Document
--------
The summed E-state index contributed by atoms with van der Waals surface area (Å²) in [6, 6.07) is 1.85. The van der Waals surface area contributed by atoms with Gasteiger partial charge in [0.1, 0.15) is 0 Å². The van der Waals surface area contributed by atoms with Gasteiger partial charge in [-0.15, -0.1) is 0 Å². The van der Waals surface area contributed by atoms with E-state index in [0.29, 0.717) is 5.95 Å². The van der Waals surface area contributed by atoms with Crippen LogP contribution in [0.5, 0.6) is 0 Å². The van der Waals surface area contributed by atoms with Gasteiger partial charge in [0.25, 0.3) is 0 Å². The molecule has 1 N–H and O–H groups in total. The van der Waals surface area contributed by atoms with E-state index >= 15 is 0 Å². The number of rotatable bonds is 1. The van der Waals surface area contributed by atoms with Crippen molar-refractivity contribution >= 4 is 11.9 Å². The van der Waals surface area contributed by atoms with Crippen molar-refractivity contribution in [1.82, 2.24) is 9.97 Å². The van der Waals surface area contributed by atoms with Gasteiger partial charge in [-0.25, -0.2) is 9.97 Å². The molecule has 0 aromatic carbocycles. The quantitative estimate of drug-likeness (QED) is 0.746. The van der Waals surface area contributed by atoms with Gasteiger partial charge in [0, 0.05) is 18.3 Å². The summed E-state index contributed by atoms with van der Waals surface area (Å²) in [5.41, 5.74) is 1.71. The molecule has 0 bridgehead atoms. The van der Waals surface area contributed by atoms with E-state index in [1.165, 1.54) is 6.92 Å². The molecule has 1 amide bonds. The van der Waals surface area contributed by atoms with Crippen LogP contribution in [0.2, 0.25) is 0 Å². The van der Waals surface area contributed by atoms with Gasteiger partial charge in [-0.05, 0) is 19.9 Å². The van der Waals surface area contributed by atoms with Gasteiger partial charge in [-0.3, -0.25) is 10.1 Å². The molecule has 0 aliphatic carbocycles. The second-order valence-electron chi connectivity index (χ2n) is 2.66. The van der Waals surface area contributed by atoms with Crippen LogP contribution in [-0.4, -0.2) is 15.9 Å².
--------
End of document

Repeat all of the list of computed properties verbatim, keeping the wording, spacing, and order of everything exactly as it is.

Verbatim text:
The summed E-state index contributed by atoms with van der Waals surface area (Å²) in [6, 6.07) is 1.85. The van der Waals surface area contributed by atoms with Gasteiger partial charge in [0.1, 0.15) is 0 Å². The van der Waals surface area contributed by atoms with Gasteiger partial charge in [-0.15, -0.1) is 0 Å². The van der Waals surface area contributed by atoms with E-state index in [0.29, 0.717) is 5.95 Å². The van der Waals surface area contributed by atoms with Crippen LogP contribution in [0.5, 0.6) is 0 Å². The van der Waals surface area contributed by atoms with Gasteiger partial charge in [0.25, 0.3) is 0 Å². The molecule has 1 N–H and O–H groups in total. The van der Waals surface area contributed by atoms with E-state index >= 15 is 0 Å². The number of rotatable bonds is 1. The van der Waals surface area contributed by atoms with Crippen molar-refractivity contribution >= 4 is 11.9 Å². The van der Waals surface area contributed by atoms with Crippen molar-refractivity contribution in [1.82, 2.24) is 9.97 Å². The van der Waals surface area contributed by atoms with Gasteiger partial charge in [-0.25, -0.2) is 9.97 Å². The molecule has 0 aromatic carbocycles. The quantitative estimate of drug-likeness (QED) is 0.746. The van der Waals surface area contributed by atoms with Gasteiger partial charge in [0, 0.05) is 18.3 Å². The summed E-state index contributed by atoms with van der Waals surface area (Å²) in [5.41, 5.74) is 1.71. The molecule has 0 bridgehead atoms. The van der Waals surface area contributed by atoms with E-state index in [1.165, 1.54) is 6.92 Å². The molecule has 1 amide bonds. The van der Waals surface area contributed by atoms with Crippen LogP contribution in [0.2, 0.25) is 0 Å². The van der Waals surface area contributed by atoms with Gasteiger partial charge in [-0.05, 0) is 19.9 Å². The van der Waals surface area contributed by atoms with Gasteiger partial charge in [-0.3, -0.25) is 10.1 Å². The molecule has 0 aliphatic carbocycles. The second-order valence-electron chi connectivity index (χ2n) is 2.66. The van der Waals surface area contributed by atoms with Crippen LogP contribution in [-0.4, -0.2) is 15.9 Å².